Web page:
ATR will move ahead with the development of a short takeoff and landing version of the ATR 42-600 after its board of directors formally authorized the launch of the program. It expects certification of the ATR 42-600S in the second half of 2022 and first delivery immediately afterward, the Toulouse-based European turboprop manufacturer—a 50-50 joint venture between Airbus and Italy’s Leonardo—said Wednesday.
Plans for the ATR 42-600S surfaced at the 2017 Paris Air Show and ATR revealed at the Paris Air Show in June it had secured commitments for 17 of its STOL variant of the ATR 42-600, hoping to launch the program by year-end. While maintaining the anticipated timeline, it also managed to gain a further three commitments, though it remained quiet about the identity of the customers. Turboprop aircraft leasing specialist Elix Aviation Capital has signed a letter of intent for 10 examples and serves as the launch lessor; it expects deliveries of the aircraft to occur between 2022 and 2024. Air Tahiti has committed to becoming the launch operator. The Polynesian carrier will take two ATR 42-600Ss, leaving commitments for eight units undisclosed. In June, however, ATR said it had signed a memorandum of understanding with the Development Bank of Japan to pursue the project.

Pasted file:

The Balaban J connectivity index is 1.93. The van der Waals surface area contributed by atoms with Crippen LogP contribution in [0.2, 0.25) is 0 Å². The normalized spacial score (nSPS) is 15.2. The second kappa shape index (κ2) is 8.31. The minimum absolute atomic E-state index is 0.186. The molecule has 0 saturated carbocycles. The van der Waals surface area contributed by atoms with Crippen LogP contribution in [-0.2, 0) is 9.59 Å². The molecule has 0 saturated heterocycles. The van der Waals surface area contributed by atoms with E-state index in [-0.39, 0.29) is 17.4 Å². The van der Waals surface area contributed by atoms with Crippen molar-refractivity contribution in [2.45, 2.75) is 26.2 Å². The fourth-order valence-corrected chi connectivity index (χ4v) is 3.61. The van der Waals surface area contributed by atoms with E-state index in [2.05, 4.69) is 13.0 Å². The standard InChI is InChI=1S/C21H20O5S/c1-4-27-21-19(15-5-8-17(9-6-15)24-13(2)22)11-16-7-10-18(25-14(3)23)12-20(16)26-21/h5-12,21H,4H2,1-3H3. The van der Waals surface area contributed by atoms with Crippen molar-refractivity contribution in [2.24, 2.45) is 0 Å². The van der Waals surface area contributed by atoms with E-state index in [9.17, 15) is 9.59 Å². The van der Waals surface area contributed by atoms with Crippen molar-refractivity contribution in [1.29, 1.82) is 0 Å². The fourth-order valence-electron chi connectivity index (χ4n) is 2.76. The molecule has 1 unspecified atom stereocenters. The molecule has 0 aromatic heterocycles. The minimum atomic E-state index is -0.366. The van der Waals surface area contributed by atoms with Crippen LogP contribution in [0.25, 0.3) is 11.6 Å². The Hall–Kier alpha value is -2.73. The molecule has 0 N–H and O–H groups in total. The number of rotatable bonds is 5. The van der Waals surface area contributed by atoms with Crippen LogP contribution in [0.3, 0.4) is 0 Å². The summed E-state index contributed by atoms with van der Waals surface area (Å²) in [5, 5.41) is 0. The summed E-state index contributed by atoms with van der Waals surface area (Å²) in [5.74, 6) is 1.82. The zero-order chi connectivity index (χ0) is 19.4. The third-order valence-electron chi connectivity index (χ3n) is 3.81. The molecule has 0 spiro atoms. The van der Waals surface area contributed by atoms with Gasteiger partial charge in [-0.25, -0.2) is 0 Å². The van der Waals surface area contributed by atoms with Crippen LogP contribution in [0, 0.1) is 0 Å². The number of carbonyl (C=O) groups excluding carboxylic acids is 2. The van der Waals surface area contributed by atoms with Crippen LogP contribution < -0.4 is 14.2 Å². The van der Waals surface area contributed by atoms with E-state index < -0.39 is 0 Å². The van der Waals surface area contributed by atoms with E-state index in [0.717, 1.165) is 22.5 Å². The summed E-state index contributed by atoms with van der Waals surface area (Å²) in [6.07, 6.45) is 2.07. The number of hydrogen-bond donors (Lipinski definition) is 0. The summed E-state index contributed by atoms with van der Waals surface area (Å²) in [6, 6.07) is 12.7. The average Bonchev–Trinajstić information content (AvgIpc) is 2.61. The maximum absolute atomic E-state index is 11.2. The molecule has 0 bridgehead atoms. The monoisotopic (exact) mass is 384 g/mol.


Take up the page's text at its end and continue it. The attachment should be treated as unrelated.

“Adding the ATR 42-600S to our family makes total sense and paves the way for the company’s future,” commented ATR CEO Stefano Bortoli. “There is a huge potential for 50-seater aircraft, and the ATR 42-600S could help airlines widen their horizons,” he added, pointing to the variant’s proposed takeoff and landing capabilities on runways as short as 800 meters (2,625 feet). Close to 500 airports worldwide have a runway whose length extends between 800 meters and 1,000 meters and could accept the ATR 42-600S. The standard ATR42-600 requires a runway length of 1,050 meters.
ATR plans to offer the STOL variant as a 50-passenger airplane; however, to use the STOL on an 800-meter runway in standard flight conditions—15 deg C airfield temperature, sea level, dry paved runway, and a route of 200 nm—loads might need to drop by as many as 10 passengers. Still, ATR described the ATR 42-600S as “the best-performing aircraft in this segment” and reported “a strong interest from airlines for a new 50-seater product capable of operating in more constrained conditions.”
The principal modifications for the 42-600S include the introduction of a larger rudder, which allows increased control of the aircraft at lower speeds, and an autobrake system to ensure that full braking power occurs immediately upon landing. The new variant will also be able to symmetrically deploy its spoilers to improve braking efficiency on landing, ATR noted.
As in the standard ATR 42 and ATR 72, Pratt & Whitney Canada PW127M turboprops will power the STOL variant, though pilots can select between the ATR 42 and 72 engine ratings, “meaning the aircraft can use increased power for performing STOL operations or elect to operate more efficiently with less power on longer runways,” the OEM said.